Last fall, the House Energy and Commerce Committee passed the Cement Sector Regulatory Relief Act, directing EPA to re-propose the rules so they are both economically and technically achievable.
Fortunately, the EPA decided to not only extend the deadline for compliance, but changed their requirements to more reasonable and achievable goals.
According to the Energy and Commerce Committee’s numbers, the cost would have been 3.4 billion dollars and thousands of jobs as 20% of the cement plants would have closed due to the costs.
Rep. John Sullivan (R-OK), author of H.R. 2681 and Vice Chairman of the Energy and Power Subcommittee stated:
“This is a welcome development in the fight to scale back EPA’s radical regulatory agenda and to protect thousands of American jobs. The House passed my bill with strong bipartisan support – sending a clear message to EPA that their previous rule, which threaten to shut down up to 20% of U.S. cement manufacturing plants – was unacceptable. With over 14 million Americans out of work, Congress must focus on removing burdensome regulations and barriers that are destroying American jobs. The simple fact is that cement is the backbone for the construction of our nation’s buildings, roads and bridges. My bill, which addressed EPA’s unworkable rules, was intended to ensure that the cement we use is made in America and not imported from China”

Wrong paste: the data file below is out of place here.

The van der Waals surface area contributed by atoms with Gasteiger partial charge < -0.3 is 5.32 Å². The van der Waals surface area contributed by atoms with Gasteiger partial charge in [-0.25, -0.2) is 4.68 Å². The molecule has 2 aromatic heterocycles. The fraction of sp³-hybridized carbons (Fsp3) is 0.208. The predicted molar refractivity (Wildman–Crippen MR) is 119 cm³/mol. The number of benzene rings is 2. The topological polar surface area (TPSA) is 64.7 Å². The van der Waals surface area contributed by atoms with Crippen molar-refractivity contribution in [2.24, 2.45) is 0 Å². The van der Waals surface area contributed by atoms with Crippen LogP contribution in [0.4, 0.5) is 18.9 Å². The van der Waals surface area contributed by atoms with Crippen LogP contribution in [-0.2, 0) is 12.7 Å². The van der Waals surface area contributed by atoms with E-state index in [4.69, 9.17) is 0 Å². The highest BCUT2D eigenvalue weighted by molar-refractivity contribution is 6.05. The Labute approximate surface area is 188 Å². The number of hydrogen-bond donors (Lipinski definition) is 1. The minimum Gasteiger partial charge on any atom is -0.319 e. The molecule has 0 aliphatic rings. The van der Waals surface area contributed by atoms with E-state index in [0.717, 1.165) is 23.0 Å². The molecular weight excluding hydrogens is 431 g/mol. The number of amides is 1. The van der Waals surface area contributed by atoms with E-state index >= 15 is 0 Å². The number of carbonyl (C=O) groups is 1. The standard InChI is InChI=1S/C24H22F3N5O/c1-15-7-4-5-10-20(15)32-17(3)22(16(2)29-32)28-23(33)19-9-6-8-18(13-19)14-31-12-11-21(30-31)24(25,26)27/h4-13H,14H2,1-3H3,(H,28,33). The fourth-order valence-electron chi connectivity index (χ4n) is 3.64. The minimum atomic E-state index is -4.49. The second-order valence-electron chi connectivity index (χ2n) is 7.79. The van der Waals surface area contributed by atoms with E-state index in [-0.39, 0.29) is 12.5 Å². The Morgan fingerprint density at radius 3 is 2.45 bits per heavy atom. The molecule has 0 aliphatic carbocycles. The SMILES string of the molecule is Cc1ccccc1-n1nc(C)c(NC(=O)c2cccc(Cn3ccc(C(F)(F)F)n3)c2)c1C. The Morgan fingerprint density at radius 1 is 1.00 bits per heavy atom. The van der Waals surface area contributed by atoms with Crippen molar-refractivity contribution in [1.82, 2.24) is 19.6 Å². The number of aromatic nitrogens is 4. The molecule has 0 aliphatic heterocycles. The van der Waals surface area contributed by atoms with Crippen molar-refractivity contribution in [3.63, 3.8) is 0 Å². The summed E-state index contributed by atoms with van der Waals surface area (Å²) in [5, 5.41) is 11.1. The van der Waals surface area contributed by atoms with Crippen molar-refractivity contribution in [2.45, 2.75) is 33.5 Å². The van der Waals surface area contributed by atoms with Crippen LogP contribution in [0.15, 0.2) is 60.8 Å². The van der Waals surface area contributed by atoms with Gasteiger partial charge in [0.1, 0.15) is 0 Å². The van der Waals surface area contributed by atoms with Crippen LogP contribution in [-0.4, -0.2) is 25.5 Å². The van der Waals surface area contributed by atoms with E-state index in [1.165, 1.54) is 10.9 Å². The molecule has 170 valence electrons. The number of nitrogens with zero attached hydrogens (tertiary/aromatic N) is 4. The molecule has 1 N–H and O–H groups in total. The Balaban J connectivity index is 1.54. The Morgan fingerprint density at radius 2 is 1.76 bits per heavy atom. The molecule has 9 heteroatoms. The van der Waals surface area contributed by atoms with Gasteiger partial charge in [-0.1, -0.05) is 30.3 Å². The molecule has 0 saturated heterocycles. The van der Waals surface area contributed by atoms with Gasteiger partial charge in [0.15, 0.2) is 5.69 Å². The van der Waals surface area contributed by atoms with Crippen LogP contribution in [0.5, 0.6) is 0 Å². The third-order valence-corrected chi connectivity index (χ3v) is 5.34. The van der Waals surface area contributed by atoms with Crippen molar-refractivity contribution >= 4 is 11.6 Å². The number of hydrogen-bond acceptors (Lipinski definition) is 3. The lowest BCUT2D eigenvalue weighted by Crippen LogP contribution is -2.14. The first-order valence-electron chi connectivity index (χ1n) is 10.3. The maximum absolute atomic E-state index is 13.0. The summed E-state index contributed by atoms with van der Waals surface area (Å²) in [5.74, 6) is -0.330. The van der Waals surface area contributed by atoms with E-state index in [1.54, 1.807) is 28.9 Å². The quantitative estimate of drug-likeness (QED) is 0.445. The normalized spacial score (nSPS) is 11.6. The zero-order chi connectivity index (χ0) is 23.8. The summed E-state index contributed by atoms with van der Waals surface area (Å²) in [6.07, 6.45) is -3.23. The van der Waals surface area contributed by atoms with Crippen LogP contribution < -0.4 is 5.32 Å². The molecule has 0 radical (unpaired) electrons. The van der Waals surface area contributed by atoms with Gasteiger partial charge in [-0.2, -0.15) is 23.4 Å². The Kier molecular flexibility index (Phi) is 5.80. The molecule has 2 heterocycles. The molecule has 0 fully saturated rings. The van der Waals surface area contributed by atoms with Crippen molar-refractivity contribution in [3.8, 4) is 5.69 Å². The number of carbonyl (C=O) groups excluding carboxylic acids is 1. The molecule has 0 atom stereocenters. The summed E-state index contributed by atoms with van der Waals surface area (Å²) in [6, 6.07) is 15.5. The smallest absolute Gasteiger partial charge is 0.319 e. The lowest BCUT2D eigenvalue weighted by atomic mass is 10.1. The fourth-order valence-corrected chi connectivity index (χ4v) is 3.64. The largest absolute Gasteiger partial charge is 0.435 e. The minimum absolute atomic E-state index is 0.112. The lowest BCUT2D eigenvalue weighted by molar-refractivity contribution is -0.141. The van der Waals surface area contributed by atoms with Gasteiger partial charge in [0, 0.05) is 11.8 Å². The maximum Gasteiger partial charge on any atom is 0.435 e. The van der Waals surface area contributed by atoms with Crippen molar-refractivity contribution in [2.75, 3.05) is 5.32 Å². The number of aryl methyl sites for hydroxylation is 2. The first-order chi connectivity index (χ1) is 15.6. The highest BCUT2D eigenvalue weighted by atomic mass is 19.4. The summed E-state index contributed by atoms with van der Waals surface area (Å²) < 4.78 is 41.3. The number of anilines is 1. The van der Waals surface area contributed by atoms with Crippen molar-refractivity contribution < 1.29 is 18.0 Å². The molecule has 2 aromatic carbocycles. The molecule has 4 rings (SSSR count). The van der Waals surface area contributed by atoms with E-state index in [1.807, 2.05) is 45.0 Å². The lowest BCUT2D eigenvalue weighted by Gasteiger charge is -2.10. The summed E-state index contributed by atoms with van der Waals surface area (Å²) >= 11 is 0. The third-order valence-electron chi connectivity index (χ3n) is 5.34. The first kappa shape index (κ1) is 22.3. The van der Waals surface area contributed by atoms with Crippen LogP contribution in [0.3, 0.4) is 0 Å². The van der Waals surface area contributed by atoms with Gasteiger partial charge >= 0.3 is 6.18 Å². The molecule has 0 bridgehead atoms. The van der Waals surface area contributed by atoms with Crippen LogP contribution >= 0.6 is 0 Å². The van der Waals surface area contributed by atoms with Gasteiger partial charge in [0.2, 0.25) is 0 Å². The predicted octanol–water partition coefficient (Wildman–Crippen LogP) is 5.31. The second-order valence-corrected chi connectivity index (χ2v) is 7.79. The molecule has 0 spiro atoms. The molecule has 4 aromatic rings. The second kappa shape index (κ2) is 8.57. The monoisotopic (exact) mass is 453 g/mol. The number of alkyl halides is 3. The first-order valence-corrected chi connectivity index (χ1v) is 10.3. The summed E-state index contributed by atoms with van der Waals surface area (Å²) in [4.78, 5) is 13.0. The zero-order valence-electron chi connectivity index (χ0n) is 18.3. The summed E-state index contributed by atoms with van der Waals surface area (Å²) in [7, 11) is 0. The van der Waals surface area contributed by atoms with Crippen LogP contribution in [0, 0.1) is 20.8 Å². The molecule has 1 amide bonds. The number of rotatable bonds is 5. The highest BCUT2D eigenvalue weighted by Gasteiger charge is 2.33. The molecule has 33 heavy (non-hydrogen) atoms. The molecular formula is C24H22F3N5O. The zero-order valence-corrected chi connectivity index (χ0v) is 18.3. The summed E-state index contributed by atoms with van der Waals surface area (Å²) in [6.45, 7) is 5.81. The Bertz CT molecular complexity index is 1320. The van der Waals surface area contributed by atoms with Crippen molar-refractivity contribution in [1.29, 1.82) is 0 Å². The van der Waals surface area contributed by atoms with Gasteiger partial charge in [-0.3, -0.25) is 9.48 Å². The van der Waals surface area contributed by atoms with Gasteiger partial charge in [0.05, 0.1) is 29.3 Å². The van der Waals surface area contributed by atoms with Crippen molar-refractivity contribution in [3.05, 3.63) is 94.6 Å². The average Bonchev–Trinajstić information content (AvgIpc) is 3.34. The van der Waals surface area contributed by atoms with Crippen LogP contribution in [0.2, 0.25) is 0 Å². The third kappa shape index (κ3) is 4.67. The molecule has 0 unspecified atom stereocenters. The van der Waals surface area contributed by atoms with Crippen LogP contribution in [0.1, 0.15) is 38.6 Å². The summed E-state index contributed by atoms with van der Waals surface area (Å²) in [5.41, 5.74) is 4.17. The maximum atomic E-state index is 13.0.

Knowing that there are only 118 plants, or mills, that manufacture cement in the U.S. – a loss of close to 23-24 plants would have been devastating to the industry and raised the cost of cement and concrete. Buying houses, building new buildings, the cost of government with the higher cost of cement impacting everything made of concrete like bridges and sewer system piping would have created another hammer blow to the economy.
With the high cost of building new cement kilns, and the EPA’s slamming anyone wishing to do so with years of paperwork, the supply will almost certainly be outreached by demand, keeping costs artificially higher. This new regulatory layer by the EPA would have driven those costs, already astronomical due to the artificially inflated gas prices being figured into the delivery charges, of even a cubic yard of concrete up to the heights of an entire monthly car payment.
Thank goodness the House stepped in and put pressure on the EPA to stop the destruction before it happened. Kudos to the House Energy and Commerce Committee.
Thanks to bombayharbor.com for the pic.